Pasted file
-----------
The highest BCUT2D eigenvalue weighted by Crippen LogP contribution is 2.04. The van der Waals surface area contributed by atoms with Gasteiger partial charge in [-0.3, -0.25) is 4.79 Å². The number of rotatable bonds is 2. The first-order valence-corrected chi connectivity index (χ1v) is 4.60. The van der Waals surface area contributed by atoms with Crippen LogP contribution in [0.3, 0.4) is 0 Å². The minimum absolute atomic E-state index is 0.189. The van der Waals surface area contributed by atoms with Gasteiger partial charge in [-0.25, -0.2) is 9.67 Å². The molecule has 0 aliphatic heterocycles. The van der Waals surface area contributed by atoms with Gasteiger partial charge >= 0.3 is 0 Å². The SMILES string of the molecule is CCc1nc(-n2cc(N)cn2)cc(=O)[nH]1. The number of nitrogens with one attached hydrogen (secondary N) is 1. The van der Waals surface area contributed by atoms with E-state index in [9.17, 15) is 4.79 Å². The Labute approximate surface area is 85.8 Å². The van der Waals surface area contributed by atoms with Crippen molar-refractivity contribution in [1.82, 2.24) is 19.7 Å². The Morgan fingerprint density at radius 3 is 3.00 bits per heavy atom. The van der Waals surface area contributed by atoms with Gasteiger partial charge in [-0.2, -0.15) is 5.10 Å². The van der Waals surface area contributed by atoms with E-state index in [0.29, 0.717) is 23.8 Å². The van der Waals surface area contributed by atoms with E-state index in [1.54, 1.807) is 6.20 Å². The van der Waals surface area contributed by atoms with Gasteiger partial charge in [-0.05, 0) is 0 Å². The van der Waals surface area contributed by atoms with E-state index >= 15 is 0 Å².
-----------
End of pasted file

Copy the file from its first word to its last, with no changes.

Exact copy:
The highest BCUT2D eigenvalue weighted by Crippen LogP contribution is 2.04. The van der Waals surface area contributed by atoms with Gasteiger partial charge in [-0.3, -0.25) is 4.79 Å². The number of rotatable bonds is 2. The first-order valence-corrected chi connectivity index (χ1v) is 4.60. The van der Waals surface area contributed by atoms with Crippen LogP contribution in [0.3, 0.4) is 0 Å². The minimum absolute atomic E-state index is 0.189. The van der Waals surface area contributed by atoms with Gasteiger partial charge in [-0.25, -0.2) is 9.67 Å². The molecule has 0 aliphatic heterocycles. The van der Waals surface area contributed by atoms with Gasteiger partial charge >= 0.3 is 0 Å². The SMILES string of the molecule is CCc1nc(-n2cc(N)cn2)cc(=O)[nH]1. The number of nitrogens with one attached hydrogen (secondary N) is 1. The van der Waals surface area contributed by atoms with E-state index in [9.17, 15) is 4.79 Å². The Labute approximate surface area is 85.8 Å². The van der Waals surface area contributed by atoms with Crippen molar-refractivity contribution in [1.82, 2.24) is 19.7 Å². The Morgan fingerprint density at radius 3 is 3.00 bits per heavy atom. The van der Waals surface area contributed by atoms with Gasteiger partial charge in [-0.2, -0.15) is 5.10 Å². The van der Waals surface area contributed by atoms with E-state index in [0.29, 0.717) is 23.8 Å². The van der Waals surface area contributed by atoms with E-state index in [1.54, 1.807) is 6.20 Å². The van der Waals surface area contributed by atoms with Gasteiger partial charge in [-0.05, 0) is 0 Å². The van der Waals surface area contributed by atoms with E-state index >= 15 is 0 Å².